Low-Budget Hydroformer Puts the Squeeze on Sheet Metal Parts

Between manufacturing technologies like 3D-printing, CNC routers, lost-whatever metal casting, and laser and plasma cutters, professional quality parts are making their way into even the most modest of DIY projects. But stamping has largely eluded the home-gamer, what with the need for an enormous hydraulic press and massive machined dies. There’s more than one way to stamp parts, though, and the budget-conscious shop might want to check out this low-end hydroforming method for turning sheet metal into quality parts.

If hydroforming sounds familiar, it might be because we covered [Colin Furze]’s attempt, which used a cheap pressure washer to inflate sheet metal bubbles with high-pressure water. The video below shows a hydroformer that [Rainbow Aviation] uses (with considerably less screaming) to make stamped aluminum parts for home-brew aircraft. The kicker with this build is that there is no fluid — at least not until the 40,000-pound hydraulic press semi-liquifies the thick neoprene rubber pad placed over the sheet metal blank and die. The pressure squeezes the metal into and around the die, forming some pretty complex shapes in a single operation. We especially like the pro-tip of using Corian solid-surface countertop material offcuts to make the dies, since they’re available for a pittance from cabinet fabricators.

It’s always a treat to see hacks from the home-brew aviation world. They always seem to have plenty of tricks and tips to share, like this pressure-formed light cowling we saw a while back.

Thanks for the tip, [Noah Orr].

19 thoughts on “Low-Budget Hydroformer Puts the Squeeze on Sheet Metal Parts

  1. I just looked on eBay for rubber blocks – apparently you can get a 4″ x 4″ x 0.75″ block for about $9 with free shipping.

    It’s called a “jeweler’s block”, and two of those might work for a smaller system.

    Does anyone know where you can get big pieces of rubber (that might work in this application) cheaply?

      1. Derek Anderson: I think this is a dead end – “old” tires don’t have a lot of rubber left outside the belts, and don’t have a whole lot of rubber on the inside, either. And the belts themselves would keep the rubber from flowing the way it needs to for this to work.

  2. I’m always excited to learn new ways to make parts, especially parts that can’t be made with just a band saw and drill press. This opens up some possibilities.
    Now all I need is a similarly easy way to cut the sheet metal blanks to the pre-formed shape, that’s just as simple.

    1. Rule die. It’s a thin strip of hardened metal (e.g. a scrap bandsaw blade) bent to shape and secured by a matrix (e.g. epoxy resin). The rule needs to clear the matrix by the thickness of the metal sheet to be cut. Make sure the edge of the rule is square. For simple shapes use strips of hardened ground stock.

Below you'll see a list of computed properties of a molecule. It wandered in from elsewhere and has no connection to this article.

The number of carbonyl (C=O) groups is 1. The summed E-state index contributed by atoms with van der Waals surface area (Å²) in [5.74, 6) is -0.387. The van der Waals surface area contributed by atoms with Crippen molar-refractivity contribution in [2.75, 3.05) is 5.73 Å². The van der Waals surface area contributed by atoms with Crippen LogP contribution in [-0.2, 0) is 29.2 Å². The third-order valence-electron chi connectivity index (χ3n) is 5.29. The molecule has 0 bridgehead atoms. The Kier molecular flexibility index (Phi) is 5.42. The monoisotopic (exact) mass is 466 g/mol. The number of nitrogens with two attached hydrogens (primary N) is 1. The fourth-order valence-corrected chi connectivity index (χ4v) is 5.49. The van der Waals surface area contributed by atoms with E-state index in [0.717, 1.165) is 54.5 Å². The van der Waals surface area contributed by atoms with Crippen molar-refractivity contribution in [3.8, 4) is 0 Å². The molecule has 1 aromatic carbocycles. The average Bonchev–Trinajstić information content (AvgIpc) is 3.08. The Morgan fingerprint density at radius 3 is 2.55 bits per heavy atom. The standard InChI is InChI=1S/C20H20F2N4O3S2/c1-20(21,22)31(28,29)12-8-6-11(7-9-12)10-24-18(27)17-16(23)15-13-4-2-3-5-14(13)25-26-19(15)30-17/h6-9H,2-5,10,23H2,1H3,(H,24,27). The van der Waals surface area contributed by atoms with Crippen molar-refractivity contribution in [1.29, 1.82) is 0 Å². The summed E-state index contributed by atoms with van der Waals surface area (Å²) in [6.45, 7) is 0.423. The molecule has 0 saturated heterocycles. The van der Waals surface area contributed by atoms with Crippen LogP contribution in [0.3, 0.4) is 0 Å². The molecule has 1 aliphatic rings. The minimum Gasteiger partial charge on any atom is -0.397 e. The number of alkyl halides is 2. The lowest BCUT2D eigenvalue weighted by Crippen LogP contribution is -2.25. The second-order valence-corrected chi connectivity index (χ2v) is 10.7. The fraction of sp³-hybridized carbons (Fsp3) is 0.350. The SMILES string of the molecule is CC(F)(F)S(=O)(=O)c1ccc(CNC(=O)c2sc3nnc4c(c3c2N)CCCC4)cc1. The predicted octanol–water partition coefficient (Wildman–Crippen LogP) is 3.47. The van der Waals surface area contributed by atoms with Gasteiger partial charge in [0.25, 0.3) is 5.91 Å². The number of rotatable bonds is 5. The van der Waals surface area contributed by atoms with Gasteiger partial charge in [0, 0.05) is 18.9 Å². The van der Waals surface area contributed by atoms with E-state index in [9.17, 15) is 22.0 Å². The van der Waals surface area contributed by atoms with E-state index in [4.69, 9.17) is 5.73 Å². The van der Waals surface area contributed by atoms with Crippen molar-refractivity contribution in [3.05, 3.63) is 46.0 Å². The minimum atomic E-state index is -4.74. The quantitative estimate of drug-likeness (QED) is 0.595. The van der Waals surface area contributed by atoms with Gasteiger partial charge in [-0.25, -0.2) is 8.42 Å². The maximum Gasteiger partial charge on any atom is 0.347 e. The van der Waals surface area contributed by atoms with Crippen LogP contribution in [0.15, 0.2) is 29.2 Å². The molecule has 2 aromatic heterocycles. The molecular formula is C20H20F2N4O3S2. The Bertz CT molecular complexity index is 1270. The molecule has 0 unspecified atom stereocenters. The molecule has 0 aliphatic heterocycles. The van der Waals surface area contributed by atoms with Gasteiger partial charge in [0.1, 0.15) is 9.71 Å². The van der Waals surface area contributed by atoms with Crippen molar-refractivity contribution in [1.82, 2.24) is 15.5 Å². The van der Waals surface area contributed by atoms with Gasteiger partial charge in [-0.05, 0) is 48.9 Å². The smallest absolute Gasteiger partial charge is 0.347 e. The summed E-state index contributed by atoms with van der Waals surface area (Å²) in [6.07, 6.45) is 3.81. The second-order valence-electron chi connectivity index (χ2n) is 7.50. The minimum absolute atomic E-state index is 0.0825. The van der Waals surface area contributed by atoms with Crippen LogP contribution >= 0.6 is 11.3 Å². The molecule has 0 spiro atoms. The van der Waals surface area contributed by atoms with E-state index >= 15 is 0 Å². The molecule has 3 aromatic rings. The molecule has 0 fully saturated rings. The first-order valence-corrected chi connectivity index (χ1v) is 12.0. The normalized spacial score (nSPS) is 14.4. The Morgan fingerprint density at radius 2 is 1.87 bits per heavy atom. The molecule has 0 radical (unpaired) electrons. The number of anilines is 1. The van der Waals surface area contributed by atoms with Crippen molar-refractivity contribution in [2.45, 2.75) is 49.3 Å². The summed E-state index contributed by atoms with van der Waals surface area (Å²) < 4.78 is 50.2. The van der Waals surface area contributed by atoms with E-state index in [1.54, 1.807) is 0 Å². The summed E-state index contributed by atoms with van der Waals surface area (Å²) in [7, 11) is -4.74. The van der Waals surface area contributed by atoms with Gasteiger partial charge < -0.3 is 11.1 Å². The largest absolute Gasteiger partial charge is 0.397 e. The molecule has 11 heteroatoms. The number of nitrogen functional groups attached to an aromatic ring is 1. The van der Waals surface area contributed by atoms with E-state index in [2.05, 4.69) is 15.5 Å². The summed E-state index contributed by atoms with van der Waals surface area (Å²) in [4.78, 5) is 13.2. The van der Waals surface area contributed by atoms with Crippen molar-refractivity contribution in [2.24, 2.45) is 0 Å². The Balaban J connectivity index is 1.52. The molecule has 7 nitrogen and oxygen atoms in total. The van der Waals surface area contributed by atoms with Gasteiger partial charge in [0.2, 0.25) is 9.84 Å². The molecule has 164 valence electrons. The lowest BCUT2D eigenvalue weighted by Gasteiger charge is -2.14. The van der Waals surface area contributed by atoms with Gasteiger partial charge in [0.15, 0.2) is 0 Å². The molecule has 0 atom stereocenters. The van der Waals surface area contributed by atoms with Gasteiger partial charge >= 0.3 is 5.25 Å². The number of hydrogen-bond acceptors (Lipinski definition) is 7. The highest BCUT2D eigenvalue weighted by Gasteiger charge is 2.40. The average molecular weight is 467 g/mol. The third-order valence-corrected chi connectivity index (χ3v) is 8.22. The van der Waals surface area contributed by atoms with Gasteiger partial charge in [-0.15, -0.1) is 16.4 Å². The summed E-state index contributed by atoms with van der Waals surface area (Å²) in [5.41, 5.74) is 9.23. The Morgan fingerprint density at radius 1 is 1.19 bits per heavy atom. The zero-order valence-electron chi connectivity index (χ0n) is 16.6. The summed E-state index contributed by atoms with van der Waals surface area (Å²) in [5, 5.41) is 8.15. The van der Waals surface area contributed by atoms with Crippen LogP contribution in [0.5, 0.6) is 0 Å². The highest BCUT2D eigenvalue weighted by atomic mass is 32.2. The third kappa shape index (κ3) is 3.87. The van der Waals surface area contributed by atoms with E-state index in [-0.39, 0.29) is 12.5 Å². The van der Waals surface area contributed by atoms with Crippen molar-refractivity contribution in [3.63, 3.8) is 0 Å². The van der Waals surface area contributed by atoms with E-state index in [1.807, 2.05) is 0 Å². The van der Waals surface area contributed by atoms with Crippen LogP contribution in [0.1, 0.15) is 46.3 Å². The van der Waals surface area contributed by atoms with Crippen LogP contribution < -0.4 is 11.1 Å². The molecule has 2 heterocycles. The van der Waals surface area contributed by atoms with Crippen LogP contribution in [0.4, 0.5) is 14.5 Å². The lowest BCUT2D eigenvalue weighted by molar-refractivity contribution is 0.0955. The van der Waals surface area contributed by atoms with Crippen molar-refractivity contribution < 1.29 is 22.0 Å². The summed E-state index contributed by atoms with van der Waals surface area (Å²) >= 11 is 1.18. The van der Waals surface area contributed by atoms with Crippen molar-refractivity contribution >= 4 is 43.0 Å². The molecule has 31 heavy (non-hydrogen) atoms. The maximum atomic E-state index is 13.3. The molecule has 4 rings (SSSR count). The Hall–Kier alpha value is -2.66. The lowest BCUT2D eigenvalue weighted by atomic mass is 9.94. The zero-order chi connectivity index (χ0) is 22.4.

The other option is to make a silhouette of the desired shape of thin ground stock and harden.

      In both cases place the sheet stock on top and proceed as with shape forming. This is primarily a soft metal forming process.

      1. Reg: thanks for the tip. I’ve seen dies made for cutting paper or cardboard that have structures like you describe, and I can see how these could be used for materials like aluminum and brass sheet, but I’m just not sure how to make the dies. I can see using hacksaw blades or something similar, but it seems like it would be difficult to bend the steel strip into the desired shape, so I’m wondering if there’s a way to “grow” a die using something like plating and/or etching operations to get the precise shape desired, of a material hard enough to be used for cutting blanks. Just casting about for ideas, here.

    1. It is commonly called a hydroformer. They made them during WW II the size of a couple bowling alley lanes. In one operation they could form a huge quantity of parts such as wing ribs. Preferred die material at the time was micarta. The book I have showing the giant press is MIA at the moment or I’d supply a citation.

      You can do VERY much more sophisticated things. Search on “Bonney Doon Press” and you should be able to find some spectacular examples of bracelets and other jewelry made with them.

    1. Or for that matter, whether a solid slab of an appropriate hardness of urethane would be cheaper than rubber, and whether it would work as well.